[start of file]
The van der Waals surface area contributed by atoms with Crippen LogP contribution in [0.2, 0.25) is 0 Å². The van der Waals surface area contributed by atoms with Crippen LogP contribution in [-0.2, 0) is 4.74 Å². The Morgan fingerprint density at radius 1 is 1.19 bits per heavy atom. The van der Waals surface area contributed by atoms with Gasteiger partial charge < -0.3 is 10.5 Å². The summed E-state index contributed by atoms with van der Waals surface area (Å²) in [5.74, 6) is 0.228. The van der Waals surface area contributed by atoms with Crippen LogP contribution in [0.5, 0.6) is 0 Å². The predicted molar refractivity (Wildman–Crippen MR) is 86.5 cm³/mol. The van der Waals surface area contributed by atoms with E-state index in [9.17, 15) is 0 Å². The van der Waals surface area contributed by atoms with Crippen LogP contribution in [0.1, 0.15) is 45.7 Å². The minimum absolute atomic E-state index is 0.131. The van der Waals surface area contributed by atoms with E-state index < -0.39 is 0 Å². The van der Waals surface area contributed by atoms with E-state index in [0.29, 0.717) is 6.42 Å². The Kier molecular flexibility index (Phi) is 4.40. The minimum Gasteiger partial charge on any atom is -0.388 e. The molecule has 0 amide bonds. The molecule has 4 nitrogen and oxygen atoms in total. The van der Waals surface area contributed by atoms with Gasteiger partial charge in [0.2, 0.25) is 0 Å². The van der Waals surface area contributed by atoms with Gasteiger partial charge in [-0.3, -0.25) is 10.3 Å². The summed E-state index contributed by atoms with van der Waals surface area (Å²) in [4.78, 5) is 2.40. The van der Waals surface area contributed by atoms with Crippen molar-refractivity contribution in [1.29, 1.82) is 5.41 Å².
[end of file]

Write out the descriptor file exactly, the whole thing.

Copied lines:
The van der Waals surface area contributed by atoms with Crippen LogP contribution in [0.2, 0.25) is 0 Å². The van der Waals surface area contributed by atoms with Crippen LogP contribution in [-0.2, 0) is 4.74 Å². The Morgan fingerprint density at radius 1 is 1.19 bits per heavy atom. The van der Waals surface area contributed by atoms with Gasteiger partial charge < -0.3 is 10.5 Å². The summed E-state index contributed by atoms with van der Waals surface area (Å²) in [5.74, 6) is 0.228. The van der Waals surface area contributed by atoms with Crippen LogP contribution in [0.5, 0.6) is 0 Å². The predicted molar refractivity (Wildman–Crippen MR) is 86.5 cm³/mol. The van der Waals surface area contributed by atoms with E-state index in [9.17, 15) is 0 Å². The van der Waals surface area contributed by atoms with Crippen LogP contribution in [0.1, 0.15) is 45.7 Å². The minimum absolute atomic E-state index is 0.131. The van der Waals surface area contributed by atoms with E-state index < -0.39 is 0 Å². The van der Waals surface area contributed by atoms with E-state index in [0.29, 0.717) is 6.42 Å². The Kier molecular flexibility index (Phi) is 4.40. The minimum Gasteiger partial charge on any atom is -0.388 e. The molecule has 0 amide bonds. The molecule has 4 nitrogen and oxygen atoms in total. The van der Waals surface area contributed by atoms with Gasteiger partial charge in [0.2, 0.25) is 0 Å². The van der Waals surface area contributed by atoms with Gasteiger partial charge in [-0.3, -0.25) is 10.3 Å². The summed E-state index contributed by atoms with van der Waals surface area (Å²) in [4.78, 5) is 2.40. The van der Waals surface area contributed by atoms with Crippen molar-refractivity contribution in [1.29, 1.82) is 5.41 Å².